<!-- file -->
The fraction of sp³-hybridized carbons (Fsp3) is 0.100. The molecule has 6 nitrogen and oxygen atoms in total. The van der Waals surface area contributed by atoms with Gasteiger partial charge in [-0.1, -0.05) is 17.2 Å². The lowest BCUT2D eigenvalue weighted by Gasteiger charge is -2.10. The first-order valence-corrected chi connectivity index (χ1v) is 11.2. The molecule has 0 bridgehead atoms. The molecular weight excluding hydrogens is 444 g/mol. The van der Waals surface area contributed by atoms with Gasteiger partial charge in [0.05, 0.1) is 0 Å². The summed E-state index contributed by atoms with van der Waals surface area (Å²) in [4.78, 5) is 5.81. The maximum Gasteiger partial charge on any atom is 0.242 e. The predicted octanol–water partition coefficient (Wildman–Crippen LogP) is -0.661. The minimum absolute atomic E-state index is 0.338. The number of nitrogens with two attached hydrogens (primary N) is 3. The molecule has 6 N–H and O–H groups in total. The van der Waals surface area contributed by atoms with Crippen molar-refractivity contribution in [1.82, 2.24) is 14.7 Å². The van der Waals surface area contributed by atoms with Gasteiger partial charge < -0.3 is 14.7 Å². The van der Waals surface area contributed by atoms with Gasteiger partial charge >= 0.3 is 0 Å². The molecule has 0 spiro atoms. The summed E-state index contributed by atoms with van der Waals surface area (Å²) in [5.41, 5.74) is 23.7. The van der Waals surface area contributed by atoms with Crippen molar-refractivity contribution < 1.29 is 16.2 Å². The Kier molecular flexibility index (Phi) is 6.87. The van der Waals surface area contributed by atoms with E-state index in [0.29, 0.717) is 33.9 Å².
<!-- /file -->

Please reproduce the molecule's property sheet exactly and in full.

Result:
The fraction of sp³-hybridized carbons (Fsp3) is 0.100. The molecule has 6 nitrogen and oxygen atoms in total. The van der Waals surface area contributed by atoms with Gasteiger partial charge in [-0.1, -0.05) is 17.2 Å². The lowest BCUT2D eigenvalue weighted by Gasteiger charge is -2.10. The first-order valence-corrected chi connectivity index (χ1v) is 11.2. The molecule has 0 bridgehead atoms. The molecular weight excluding hydrogens is 444 g/mol. The van der Waals surface area contributed by atoms with Gasteiger partial charge in [0.05, 0.1) is 0 Å². The summed E-state index contributed by atoms with van der Waals surface area (Å²) in [4.78, 5) is 5.81. The maximum Gasteiger partial charge on any atom is 0.242 e. The predicted octanol–water partition coefficient (Wildman–Crippen LogP) is -0.661. The minimum absolute atomic E-state index is 0.338. The number of nitrogens with two attached hydrogens (primary N) is 3. The molecule has 6 N–H and O–H groups in total. The van der Waals surface area contributed by atoms with Crippen molar-refractivity contribution in [1.82, 2.24) is 14.7 Å². The van der Waals surface area contributed by atoms with Gasteiger partial charge < -0.3 is 14.7 Å². The van der Waals surface area contributed by atoms with Gasteiger partial charge >= 0.3 is 0 Å². The molecule has 0 spiro atoms. The summed E-state index contributed by atoms with van der Waals surface area (Å²) in [5.41, 5.74) is 23.7. The van der Waals surface area contributed by atoms with Crippen molar-refractivity contribution < 1.29 is 16.2 Å². The Kier molecular flexibility index (Phi) is 6.87. The van der Waals surface area contributed by atoms with E-state index in [0.29, 0.717) is 33.9 Å².